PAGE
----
With the opportunity to help construct an obstacle course to include climbing, co-ordination and balancing, the children are promoting the ‘connecting’ schema with FMS

 Enclosing
 Filling up cups with water

 

 Building fences for animals

 Creating a circular train track

 Using skipping ropes and hula hoops to provide game set-ups.

 

 Providing an assortment of baskets and boxes to kick a ball or beanbag into.

 Practicing kicking a ball so that it passes under a chair to you, gradually increasing the number of chairs.

  

 The ‘enclosing’ schema urges children to put objects in to a container. Here the children are placing bean bags in to a container by throwing the bean bag from a distance.

 Transporting
 Carrying lots of things at once

 

 Using a wheelbarrow

 Filling and moving jars, buckets or baskets

 Adding equipment to movement games, such as a trolley to push, or beanbags to transport.

 

 Challenging a child to use different locomotor skills as they move around the learning environment.

 Exploring distance and directions using locomotor skills.

 

 Collecting acorns in a sieve gives the children the opportunity to transport the acorns around the outdoor environment

 Rotating
 Turning wheels

 

 Drawing circles

 Spinning on the spot

 Swinging around

 Introducing group games based on a large circle, such as duck, duck goose.

 

 Rolling balls, hoops or quoits.

 Twisting ribbons or scarves.

 

 This group of children are playing ‘Roly Poly’. This game allows the children to explore the movement of circular objects, as they spin, twist and roll the ball.

 Orienteering
 Trying to see things from another point of view

 

 Climbing up high or hanging upside down

 Getting down low or underneath something

 Providing opportunities to jump off a height.

 

 Hanging interesting targets from a tree at different heights to jump towards.

 Providing time, space and resources to balance on different structures.

 

 By offering the chance to jump off heights, like this tree, the children are able to see the world from different viewpoints.

 Enveloping
 Wrapping things in fabric

 

 Having a sheet over your head

 Playing peek-a-boo or hiding

 Playing ‘Jack In The Box’ to practice jumping.

 

 Dropping soft scarves from a height to catch.

 Playing with the parachute.

 

 Parachute play allows the opportunity for children to be covered and hidden by the parachute as they conceal themselves.

 Transforming
 Mixing two substances

 

 Adding water to dirt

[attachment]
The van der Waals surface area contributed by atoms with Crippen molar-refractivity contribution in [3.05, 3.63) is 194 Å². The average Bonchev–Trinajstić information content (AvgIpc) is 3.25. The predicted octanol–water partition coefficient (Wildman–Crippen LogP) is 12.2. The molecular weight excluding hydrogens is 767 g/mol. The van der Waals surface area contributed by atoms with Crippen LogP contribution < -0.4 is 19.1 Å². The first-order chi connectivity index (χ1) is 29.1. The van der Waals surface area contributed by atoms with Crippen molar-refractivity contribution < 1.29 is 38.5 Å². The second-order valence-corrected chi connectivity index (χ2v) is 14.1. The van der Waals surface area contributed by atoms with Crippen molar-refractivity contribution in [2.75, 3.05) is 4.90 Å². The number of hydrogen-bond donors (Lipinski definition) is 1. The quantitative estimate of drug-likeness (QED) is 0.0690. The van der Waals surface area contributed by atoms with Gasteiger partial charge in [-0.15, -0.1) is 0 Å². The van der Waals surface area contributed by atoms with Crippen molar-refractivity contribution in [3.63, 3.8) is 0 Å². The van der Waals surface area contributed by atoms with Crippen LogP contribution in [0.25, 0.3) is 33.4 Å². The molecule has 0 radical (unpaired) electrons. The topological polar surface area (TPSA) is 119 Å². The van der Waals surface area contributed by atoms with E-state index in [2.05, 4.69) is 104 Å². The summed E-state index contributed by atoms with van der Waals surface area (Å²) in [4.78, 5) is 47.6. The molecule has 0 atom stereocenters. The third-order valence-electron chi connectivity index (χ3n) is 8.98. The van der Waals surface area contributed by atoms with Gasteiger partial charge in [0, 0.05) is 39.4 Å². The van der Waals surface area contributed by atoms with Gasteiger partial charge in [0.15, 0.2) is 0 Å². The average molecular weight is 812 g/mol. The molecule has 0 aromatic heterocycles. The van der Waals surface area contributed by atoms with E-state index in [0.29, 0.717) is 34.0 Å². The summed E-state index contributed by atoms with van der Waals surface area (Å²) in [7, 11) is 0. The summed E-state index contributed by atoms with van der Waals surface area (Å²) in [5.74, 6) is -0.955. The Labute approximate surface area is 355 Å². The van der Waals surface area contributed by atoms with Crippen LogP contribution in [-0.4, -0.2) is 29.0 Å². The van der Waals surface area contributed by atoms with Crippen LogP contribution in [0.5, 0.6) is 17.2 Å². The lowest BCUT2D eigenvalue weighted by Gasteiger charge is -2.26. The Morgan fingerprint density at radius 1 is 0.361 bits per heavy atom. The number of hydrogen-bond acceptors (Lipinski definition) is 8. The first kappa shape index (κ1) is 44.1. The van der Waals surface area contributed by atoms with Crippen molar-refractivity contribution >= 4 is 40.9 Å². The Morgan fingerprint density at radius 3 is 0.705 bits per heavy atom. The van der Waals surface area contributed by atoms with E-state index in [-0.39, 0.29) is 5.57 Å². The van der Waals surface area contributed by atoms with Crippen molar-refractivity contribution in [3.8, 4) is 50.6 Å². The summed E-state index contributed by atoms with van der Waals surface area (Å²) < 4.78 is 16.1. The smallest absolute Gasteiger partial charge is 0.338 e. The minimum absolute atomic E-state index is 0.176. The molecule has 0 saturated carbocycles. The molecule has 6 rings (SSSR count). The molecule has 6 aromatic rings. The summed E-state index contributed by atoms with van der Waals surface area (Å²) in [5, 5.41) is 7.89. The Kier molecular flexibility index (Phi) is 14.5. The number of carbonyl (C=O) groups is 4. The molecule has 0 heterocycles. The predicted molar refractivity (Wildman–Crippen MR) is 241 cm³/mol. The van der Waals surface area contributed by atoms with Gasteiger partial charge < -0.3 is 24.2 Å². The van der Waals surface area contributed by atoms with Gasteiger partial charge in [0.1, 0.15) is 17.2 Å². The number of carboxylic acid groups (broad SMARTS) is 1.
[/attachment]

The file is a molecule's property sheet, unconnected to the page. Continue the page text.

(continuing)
Blending colours of paint or playdough

 Exploring the change when hopping or jumping through puddles, mud or sand.

 

 Providing detergent for making bubbles to catch.

 Encouraging whole-body movement in messy play

  Encouraging the whole body movement in messy play, like jumping through paint allows children to experiment with cause and effect. What happens when we step in paint and walk across paper?

 

Transportating 

 

Further Reading

  • Athey, C (1990) Extending Thought in Young Children: A Parent-Teacher Partnership, London, Chapman Press
  • Atherton, F and Nutbrown, C (2013) Understanding Schemas and Young Children: From Birth to Three, London, Sage Publications
  • Louis, S, Beswick, C, Magraw, L, Hayes, L and Featherstone, S (ed) (2013) Understanding Schemas in Young Children: Again! Again! London, Bloomsbury Publishing
  • Martin, M. (2008) ‘Chris Athey; John Dewey.’ Early Years Educator. Volume 10 No 3. pp 24-26
  • Van Wijk, N (2008) Getting Started with Schemas: Revealing the Wonder-full World of Children’s Play, Auckland, Playcentre Publications

Casey Francis is the Munch & Move Coordinator at Gunning Early Learning Centre. This resource has been developed by Gunning Early Learning Centre in partnership with Southern NSW Local Health District as part of NSW Health’s Munch & Move® program.  For more information and ideas on healthy eating and physical activity go to www.healthykids.nsw.gov.au

Meet the author

Casey Francis

Casey Francis is the Munch & Move Coordinator at Gunning Early Learning Centre. Casey has nearly 20 years experience working in rural long day care services and mobile preschools and is supported by Gunning Early Learning Centre's Director, Lynn Morphett and Educational Leader, Libby Eather.This resource (Schemas for Fundamental Movement Skills) has been developed by Gunning Early Learning Centre in partnership with Southern NSW Local Health District as part of NSW Health’s Munch & Move® program. For more information and ideas on healthy eating and physical activity go to www.healthykids.nsw.gov.au

About CELA

Community Early Learning Australia is a not for profit organisation with a focus on amplifying the value of early learning for every child across Australia - representing our members and uniting our sector as a force for quality education and care.